4

One can easily draw (pseudo-)random samples from a normal (Gaussian) distribution by using, say, NumPy:

import numpy as np
mu, sigma = 0, 0.1 # mean and standard deviation
s = np.random.normal(mu, sigma, 1000)

Now, consider the Fast Fourier transform of s:

from scipy.fftpack import fft
sHat = fft(s)

Considering, presumably, generating Gaussian random numbers directly in the frequency domain might be more clever(?) (thus, efficient?) for various applications, and "the Fourier transform of white noise is white noise", and reportedly sHat can be generated directly without the Fourier-transform of s as theoretically shown herein;

Could you please advice novices (like myself) on how to implement such a useful idea? Favourably, a reference to an available implementation that I could not find in the web?


The following is my attempt to code the above theoretical explanation:

import numpy as np 
from scipy.fftpack import ifft

N = 100
gaussComplex = np.full(shape=N, dtype=complex, fill_value=0.+0.j)

mu, sigma = 0, 1
s = np.random.normal(mu, sigma, N)

iters = np.arange(N) # 0..N-1

# 0..N/2-1
for i, item in enumerate(iters[:N/2]):
    gaussComplex[i] = complex(s[i], s[i+N/2])

conjugateGaussComplex = np.conjugate(gaussComplex)

# N/2..N-1
for i, item in enumerate(iters[N/2:]):
    gaussComplex[item] = conjugateGaussComplex[N-item]

sNew = ifft(gaussComplex)

A comparison of s and sNew reveals the following as I expect that they would be the same:

plt.plot(sHat.real, 'blue')
plt.plot(s, 'red')

enter image description here

3

the Fourier transform of white noise is white noise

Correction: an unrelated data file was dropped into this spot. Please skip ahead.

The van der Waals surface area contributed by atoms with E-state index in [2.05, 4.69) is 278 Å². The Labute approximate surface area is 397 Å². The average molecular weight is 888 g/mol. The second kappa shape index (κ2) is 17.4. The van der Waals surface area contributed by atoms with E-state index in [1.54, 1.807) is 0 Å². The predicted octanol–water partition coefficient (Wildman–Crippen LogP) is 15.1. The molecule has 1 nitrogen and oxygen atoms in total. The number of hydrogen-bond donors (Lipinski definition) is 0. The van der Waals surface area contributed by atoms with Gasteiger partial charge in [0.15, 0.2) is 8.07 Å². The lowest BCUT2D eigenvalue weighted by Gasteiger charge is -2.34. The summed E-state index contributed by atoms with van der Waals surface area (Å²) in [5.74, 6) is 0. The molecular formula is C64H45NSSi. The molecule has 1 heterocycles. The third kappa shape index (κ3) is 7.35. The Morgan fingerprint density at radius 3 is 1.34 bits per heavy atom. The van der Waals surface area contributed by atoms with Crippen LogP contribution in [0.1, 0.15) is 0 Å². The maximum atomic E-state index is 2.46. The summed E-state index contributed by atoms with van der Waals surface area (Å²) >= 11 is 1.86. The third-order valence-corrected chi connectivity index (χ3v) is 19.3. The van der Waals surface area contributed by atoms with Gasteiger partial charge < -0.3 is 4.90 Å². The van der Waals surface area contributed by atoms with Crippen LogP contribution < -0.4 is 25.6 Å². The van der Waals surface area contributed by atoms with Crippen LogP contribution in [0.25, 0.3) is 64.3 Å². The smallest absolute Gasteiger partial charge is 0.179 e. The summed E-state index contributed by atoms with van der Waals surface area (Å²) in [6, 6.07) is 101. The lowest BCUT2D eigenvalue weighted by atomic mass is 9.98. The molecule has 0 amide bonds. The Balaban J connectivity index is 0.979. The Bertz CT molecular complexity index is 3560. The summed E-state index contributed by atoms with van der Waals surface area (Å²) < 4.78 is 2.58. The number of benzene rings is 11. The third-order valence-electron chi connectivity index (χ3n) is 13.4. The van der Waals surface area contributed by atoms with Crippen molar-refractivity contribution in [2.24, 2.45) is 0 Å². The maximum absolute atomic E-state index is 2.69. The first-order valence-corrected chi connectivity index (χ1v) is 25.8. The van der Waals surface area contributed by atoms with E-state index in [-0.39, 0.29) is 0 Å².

This is true, but it does not mean that they are axactly the same - otherwise there would not be much point in doing the FFT.

If you plot s and the real part of fft(s) you will see that the transformed noise has much higher values.

Conversely, if you fill gaussComplex with random values of standard deviation 1, the inversely transformed noise will have a much lower standard deviation. This is what you observe.

To generate the FFT of Gaussian white noise in the frequency domain you need to scale it correctly. In your case, this should do the trick:

gaussComplex *= np.sqrt(N/2)

You need to scale by sqrt(N) because this is the normalization factor of the FFT. Furthermore, you also need to scale by 1/sqrt(2) because you put noise with standard deviation of 1 in both, the real and imaginary part of the FFT. (However, the absolute value should have standard deviation of 1, hence the need to divide by sqrt(1+1).)

Plotting s and sNew with the correct scaling applied results in something like that: enter image description here

The result is not exactly the same (as expected), but the noise varies in the same range - both have a standard deviation of ~1.

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